Libya and Nigeria’s oil production bloom and pose a threat to OPEC deal
The Opec agreement reached between member countries last month is expected to face many hurdles in the coming days including rise in production from Nigeria and Libya, analysts said.
Both Nigeria and Libya have been exempted from the Opec deal that was reached between the group’s member countries on November 30 as their production was affected due to militancy and unrest.
According to Opec monthly report released on Wednesday, Libya’s oil production has gone up from 528,000 barrels of oil per day (bpd) in October to 575,000 bpd in November, an increase of more than 47,000 bpd.
Libya is also set to open its largest oilfields and its biggest export terminal.
“With Libya reopening two of its largest fields and its biggest export terminal, the ability to double production (by 500,000 to 600,000) has become quite a bit easier to achieve,” Ole Hansen, head of commodity strategy from Saxo Bank told Gulf News.
The two large fields that are set to open are Sharara, Libya’s largest oilfield, and the El Feel deposit run by Eni SpA. They will soon start pumping crude to the Zawiya refinery and the Mellitah energy complex after pipelines reopened on Wednesday, according to a report by Bloomberg.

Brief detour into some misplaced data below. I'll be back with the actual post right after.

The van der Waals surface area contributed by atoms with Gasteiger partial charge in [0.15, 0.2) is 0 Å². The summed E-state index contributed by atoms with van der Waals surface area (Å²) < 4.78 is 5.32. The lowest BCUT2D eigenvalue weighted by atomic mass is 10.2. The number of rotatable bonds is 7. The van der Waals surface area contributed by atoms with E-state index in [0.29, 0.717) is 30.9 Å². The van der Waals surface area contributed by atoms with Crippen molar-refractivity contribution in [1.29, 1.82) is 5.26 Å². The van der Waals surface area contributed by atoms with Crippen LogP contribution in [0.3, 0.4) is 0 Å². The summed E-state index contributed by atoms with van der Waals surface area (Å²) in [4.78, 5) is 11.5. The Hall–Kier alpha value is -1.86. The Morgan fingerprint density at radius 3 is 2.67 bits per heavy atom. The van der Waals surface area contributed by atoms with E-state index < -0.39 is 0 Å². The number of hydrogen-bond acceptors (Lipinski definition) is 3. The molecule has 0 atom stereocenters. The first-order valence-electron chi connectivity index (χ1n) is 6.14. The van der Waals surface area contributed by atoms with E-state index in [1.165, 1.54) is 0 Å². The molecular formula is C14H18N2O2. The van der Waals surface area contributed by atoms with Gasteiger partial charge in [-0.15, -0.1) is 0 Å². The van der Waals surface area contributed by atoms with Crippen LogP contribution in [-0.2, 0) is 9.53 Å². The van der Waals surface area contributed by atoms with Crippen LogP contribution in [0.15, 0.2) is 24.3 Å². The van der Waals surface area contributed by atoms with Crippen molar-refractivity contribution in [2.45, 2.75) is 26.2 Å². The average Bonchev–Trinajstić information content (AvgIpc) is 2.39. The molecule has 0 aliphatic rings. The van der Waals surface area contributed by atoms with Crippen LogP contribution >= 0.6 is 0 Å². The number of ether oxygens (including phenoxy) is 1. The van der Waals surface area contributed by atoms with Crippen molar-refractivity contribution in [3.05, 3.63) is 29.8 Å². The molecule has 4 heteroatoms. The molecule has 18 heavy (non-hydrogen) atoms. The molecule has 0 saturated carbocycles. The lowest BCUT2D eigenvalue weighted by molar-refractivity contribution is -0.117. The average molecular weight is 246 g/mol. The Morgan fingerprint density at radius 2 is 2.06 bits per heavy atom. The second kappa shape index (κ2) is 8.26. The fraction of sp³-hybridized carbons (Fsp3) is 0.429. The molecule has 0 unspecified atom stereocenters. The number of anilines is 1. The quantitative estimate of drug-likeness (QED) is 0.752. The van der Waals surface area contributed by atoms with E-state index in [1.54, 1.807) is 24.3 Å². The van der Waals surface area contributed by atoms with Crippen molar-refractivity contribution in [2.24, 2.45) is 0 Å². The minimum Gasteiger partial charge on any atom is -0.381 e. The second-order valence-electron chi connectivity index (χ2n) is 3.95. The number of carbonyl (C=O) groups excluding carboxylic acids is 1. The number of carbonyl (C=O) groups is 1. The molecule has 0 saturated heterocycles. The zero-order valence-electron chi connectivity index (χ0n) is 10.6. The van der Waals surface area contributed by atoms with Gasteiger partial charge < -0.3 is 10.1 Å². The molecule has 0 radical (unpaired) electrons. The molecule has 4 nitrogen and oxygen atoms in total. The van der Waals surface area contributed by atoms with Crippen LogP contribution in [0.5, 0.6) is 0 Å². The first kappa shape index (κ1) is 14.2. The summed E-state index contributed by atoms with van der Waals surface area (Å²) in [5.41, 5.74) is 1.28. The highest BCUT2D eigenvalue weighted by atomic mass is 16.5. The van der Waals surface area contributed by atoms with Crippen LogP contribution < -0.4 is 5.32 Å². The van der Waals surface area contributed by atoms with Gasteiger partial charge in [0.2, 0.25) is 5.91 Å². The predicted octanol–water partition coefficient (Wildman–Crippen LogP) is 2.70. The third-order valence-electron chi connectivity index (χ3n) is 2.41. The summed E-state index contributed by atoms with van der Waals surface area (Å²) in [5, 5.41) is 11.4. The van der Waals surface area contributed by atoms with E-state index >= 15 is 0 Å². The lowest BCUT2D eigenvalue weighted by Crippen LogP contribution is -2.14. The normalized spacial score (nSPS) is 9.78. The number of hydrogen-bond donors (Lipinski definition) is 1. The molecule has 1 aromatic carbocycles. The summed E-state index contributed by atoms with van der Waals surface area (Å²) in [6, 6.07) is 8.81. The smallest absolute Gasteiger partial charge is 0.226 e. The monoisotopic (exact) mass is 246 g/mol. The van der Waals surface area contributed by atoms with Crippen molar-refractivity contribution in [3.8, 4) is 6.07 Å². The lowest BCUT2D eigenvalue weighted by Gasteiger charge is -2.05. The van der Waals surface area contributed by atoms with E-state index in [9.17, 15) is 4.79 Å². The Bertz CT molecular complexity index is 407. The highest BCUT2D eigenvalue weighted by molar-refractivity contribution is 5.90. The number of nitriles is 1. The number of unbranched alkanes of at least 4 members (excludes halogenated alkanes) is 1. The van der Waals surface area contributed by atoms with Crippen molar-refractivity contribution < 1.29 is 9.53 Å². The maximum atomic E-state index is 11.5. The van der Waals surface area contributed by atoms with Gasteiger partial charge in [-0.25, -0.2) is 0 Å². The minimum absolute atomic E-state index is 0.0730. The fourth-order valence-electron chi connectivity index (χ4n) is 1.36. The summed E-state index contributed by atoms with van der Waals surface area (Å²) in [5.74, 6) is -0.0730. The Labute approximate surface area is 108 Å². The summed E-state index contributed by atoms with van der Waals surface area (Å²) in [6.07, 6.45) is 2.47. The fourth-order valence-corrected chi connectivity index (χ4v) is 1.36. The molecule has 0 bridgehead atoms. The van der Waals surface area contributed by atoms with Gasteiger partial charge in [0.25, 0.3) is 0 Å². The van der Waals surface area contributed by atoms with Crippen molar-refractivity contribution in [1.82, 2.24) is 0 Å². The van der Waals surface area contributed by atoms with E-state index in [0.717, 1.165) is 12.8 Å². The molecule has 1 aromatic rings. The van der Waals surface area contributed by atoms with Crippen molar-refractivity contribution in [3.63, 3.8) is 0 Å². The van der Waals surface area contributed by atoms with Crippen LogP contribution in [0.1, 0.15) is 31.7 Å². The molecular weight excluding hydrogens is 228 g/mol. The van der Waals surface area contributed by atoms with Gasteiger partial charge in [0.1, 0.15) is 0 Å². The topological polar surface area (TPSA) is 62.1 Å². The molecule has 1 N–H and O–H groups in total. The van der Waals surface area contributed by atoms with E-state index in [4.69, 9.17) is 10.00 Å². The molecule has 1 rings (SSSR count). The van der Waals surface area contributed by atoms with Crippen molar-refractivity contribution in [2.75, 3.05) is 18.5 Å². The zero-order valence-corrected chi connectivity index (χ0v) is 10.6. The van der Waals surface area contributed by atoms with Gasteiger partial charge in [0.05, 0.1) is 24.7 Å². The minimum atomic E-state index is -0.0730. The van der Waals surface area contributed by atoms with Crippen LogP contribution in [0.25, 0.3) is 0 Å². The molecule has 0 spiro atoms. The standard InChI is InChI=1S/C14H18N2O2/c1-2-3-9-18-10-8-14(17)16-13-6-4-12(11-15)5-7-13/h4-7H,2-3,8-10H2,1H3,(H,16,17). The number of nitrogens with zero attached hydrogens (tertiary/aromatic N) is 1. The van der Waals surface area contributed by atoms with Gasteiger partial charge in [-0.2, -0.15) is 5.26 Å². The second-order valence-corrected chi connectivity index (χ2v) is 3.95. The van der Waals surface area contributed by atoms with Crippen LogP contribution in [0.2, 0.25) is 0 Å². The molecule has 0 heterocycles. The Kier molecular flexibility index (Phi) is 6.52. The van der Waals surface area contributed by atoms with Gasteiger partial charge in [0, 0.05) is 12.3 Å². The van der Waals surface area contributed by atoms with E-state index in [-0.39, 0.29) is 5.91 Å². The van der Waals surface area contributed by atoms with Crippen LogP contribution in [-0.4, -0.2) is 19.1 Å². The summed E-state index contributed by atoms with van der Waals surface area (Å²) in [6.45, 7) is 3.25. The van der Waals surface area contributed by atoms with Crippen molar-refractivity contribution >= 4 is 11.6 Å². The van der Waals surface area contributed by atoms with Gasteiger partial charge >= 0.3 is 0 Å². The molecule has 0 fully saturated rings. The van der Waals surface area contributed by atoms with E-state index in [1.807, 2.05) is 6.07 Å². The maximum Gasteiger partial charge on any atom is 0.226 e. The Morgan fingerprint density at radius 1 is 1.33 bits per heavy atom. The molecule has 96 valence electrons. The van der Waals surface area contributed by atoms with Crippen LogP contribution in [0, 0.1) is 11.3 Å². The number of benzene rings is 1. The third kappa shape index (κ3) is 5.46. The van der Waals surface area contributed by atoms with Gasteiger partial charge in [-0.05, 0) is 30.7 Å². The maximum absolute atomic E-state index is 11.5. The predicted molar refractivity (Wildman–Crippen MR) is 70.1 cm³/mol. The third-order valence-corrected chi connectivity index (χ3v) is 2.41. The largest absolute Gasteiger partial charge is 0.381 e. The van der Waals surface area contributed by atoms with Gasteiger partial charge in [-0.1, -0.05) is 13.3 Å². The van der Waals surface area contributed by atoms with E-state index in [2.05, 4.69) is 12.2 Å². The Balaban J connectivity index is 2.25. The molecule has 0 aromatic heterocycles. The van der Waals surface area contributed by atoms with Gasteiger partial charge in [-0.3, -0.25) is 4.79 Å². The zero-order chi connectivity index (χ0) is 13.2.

And the first cargo from Libya’s export terminal Es Sider is due to leave on Friday. This will be the first overseas shipment of oil from Libya’s biggest export terminal since 2014.
Opec member countries reached a historic deal on November 30 to cut production by 1.2 million barrels of oil per day from January. Non-opec members will also contribute by reducing their output by 558,000 barrels of oil per day.
Oil prices went up by more than 15 per cent following the deal with brent crude jumping to seventeen month high of $57 (Dh209) per barrel. However, oil prices fell on Wednesday after the interest rate hike by the US government.
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